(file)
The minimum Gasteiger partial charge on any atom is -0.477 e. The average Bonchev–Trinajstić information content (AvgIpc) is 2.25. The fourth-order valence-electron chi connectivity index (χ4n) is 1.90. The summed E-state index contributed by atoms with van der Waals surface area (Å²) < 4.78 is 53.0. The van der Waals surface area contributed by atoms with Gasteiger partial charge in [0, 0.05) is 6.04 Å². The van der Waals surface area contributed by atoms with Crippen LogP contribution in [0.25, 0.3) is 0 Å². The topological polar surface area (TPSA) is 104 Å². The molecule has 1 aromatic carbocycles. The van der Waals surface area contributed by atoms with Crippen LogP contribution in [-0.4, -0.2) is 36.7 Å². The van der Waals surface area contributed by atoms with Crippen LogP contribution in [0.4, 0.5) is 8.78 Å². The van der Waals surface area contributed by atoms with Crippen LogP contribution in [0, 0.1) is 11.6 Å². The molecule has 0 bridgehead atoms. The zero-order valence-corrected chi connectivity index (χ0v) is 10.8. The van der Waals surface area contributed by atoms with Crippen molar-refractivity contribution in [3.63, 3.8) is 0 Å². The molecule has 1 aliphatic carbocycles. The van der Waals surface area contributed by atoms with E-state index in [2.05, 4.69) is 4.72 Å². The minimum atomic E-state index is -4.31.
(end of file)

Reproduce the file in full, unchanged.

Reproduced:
The minimum Gasteiger partial charge on any atom is -0.477 e. The average Bonchev–Trinajstić information content (AvgIpc) is 2.25. The fourth-order valence-electron chi connectivity index (χ4n) is 1.90. The summed E-state index contributed by atoms with van der Waals surface area (Å²) < 4.78 is 53.0. The van der Waals surface area contributed by atoms with Gasteiger partial charge in [0, 0.05) is 6.04 Å². The van der Waals surface area contributed by atoms with Crippen LogP contribution in [0.25, 0.3) is 0 Å². The topological polar surface area (TPSA) is 104 Å². The molecule has 1 aromatic carbocycles. The van der Waals surface area contributed by atoms with Crippen LogP contribution in [-0.4, -0.2) is 36.7 Å². The van der Waals surface area contributed by atoms with Crippen LogP contribution in [0.4, 0.5) is 8.78 Å². The van der Waals surface area contributed by atoms with Crippen LogP contribution in [0, 0.1) is 11.6 Å². The molecule has 0 bridgehead atoms. The zero-order valence-corrected chi connectivity index (χ0v) is 10.8. The van der Waals surface area contributed by atoms with Crippen molar-refractivity contribution in [3.63, 3.8) is 0 Å². The molecule has 1 aliphatic carbocycles. The van der Waals surface area contributed by atoms with E-state index in [2.05, 4.69) is 4.72 Å². The minimum atomic E-state index is -4.31.